WAYS to share your stories:

  • Use your website or blog as the “home base” where your stories will reside, and link back to these stories in social media, emails, and other communications.
  • If possible, use video to tell your stories. A recent  Google study found that 57% of people who watch a video go on to make a donation.


A few reminders:

  • Make time for storytelling. If you don’t make this a priority, chances are it won’t happen.
  • Be sure to define how you communicate with your audiences and the type of tone or voice you want for your organization. A lighthearted tone might be appropriate for one organization, while a more professional tone may be ideal for another.
  • Be mindful of what information you can share as well as when you need to conceal the identity of the person the story is about. Change their names, or attribute their quote to “survivor” rather than their name.
  • Be creative with photography when someone’s privacy needs to be protected (kids in foster care, victims of domestic abuse, etc.). 
  • Make sure to share the outcome. Don’t end with a cliffhanger!
  • Include an appropriate call to action (Donate now! Learn how to get involved, etc.)

We also invite you to download a copy of our Storytelling for Nonprofits workbook so you can start crafting the stories of your nonprofit in a way that will connect with people in a meaningful way.

Storytelling for Nonprofits Workbook

Click to Download!

If you need further assistance with telling your nonprofit’s stories, please contact us or Heather Loveridge. We are available for consultations, workshops, and creative work (both visual branding and storytelling) and would be happy to schedule a time to work with you and your organization’s leadership team.

Posted 11 Jul 2017

Why Your Why Matters

Cause and effect. Beginnings and ends. Questions and answers. You can’t have one without eventually finding the other. Business basics are full of these types of unions. Each leadership decision will have a corresponding result. Every campaign launch will eventually come to an end. And sometimes just asking your employees the right questions will get them all the way to the answer.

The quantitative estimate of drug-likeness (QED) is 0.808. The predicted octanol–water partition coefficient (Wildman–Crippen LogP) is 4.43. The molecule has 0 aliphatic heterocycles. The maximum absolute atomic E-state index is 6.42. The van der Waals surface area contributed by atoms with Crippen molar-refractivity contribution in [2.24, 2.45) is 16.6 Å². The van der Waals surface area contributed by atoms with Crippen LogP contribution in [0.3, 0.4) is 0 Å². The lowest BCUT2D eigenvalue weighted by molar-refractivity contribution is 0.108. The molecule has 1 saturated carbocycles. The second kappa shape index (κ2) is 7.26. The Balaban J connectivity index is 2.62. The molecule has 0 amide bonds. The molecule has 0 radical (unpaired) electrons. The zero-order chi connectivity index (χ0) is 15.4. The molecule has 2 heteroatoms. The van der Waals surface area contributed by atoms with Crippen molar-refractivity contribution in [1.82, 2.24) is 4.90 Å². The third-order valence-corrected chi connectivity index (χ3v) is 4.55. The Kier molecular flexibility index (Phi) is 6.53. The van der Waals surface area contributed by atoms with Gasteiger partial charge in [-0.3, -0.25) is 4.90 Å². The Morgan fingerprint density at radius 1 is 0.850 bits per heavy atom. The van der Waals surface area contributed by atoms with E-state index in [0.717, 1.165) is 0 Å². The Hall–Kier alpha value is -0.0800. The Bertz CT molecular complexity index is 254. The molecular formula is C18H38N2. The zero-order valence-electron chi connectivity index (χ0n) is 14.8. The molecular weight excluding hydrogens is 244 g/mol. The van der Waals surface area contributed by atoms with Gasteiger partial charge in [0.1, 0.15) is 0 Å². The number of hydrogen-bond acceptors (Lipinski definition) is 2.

The same principle should dominate your marketing tactics. The vision for your brand needs to be clear and well communicated – the kind of clarity where each employee can articulate the vision immediately. Your purpose should be sturdy enough to build an entire brand on top of it. That’s REALLY sturdy. So how do you do it? Determine the why.

Your why matters. You are halfway to the goal when you know the motive behind what you’re doing. There’s no one way to identify it and no easy way to articulate it, but there are a few questions you can ask to put you on the path of discovering your purpose.

  1. What change did you want to make when you started your business?
  2. How will the pursuit of such change make a bigger difference?
  3. What are your business’ greatest strengths?
  4. What is the greatest value your business can contribute to the world?
  5. How does your brand fit in when you look at the changes others wish to see in the world?
  6. How will you articulate your purpose in a way that will create trust among your audience and support of your brand?
  7. What makes you feel alive?
  8. How can your purpose motivate the people you work with?

Take a look around and you’ll see plenty of examples of brands that know exactly what their why is. TOMS, Warby Parker, Starbucks, and Coca-Cola are just a few that have discovered their why, not only from a business standpoint but also their why for changing the world around them.

Once you identify your purpose and spend good time processing the full vision, your brand can more easily slip into a customized plan of action tailored to its unique shape.

You can’t set sail without a destination in mind or it turns into merely drifting. Don’t drift. Be proactive. Brand purpose should not be a whisper, but a shout. Not a suggestion, but a declaration. Practice daily the discipline of asking yourself why you’re doing that and how it’s going to get you there. Wherever there is.

Posted 25 Apr 2013

Cabbage Patch Kids Announces a Brand New Online Adoption Process

The joy of purchasing—also know as “adopting”—a Cabbage Patch Kid is all the more pleasing to customers and more profitable to the company, thanks to the ingenuity of Rock Paper Scissors and collaborative efforts of innovative partners.  To make the process of online sales easier for both customers and Cabbage Patch employees entailed a complete rebuild of the website with a new content management system (CMS), visual design, and state-of-the-art, custom shopping cart.
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Posted 09 Jan 2012

In the Spotlight: The Spirit of “Giving”

Hold on there just a minute, this is January, not December. The season of giving is behind us, right? Not at all. January is a great time to think about how you want to share your resources and treasures in the coming year. Charitable sponsorships should be part of your yearly business plan. By planning ahead, you not only have the time to make a thoughtful selection but you also make sure that you get the most mileage possible from the PR and sponsorship opportunities.
Read the rest of “In the Spotlight: The Spirit of “Giving””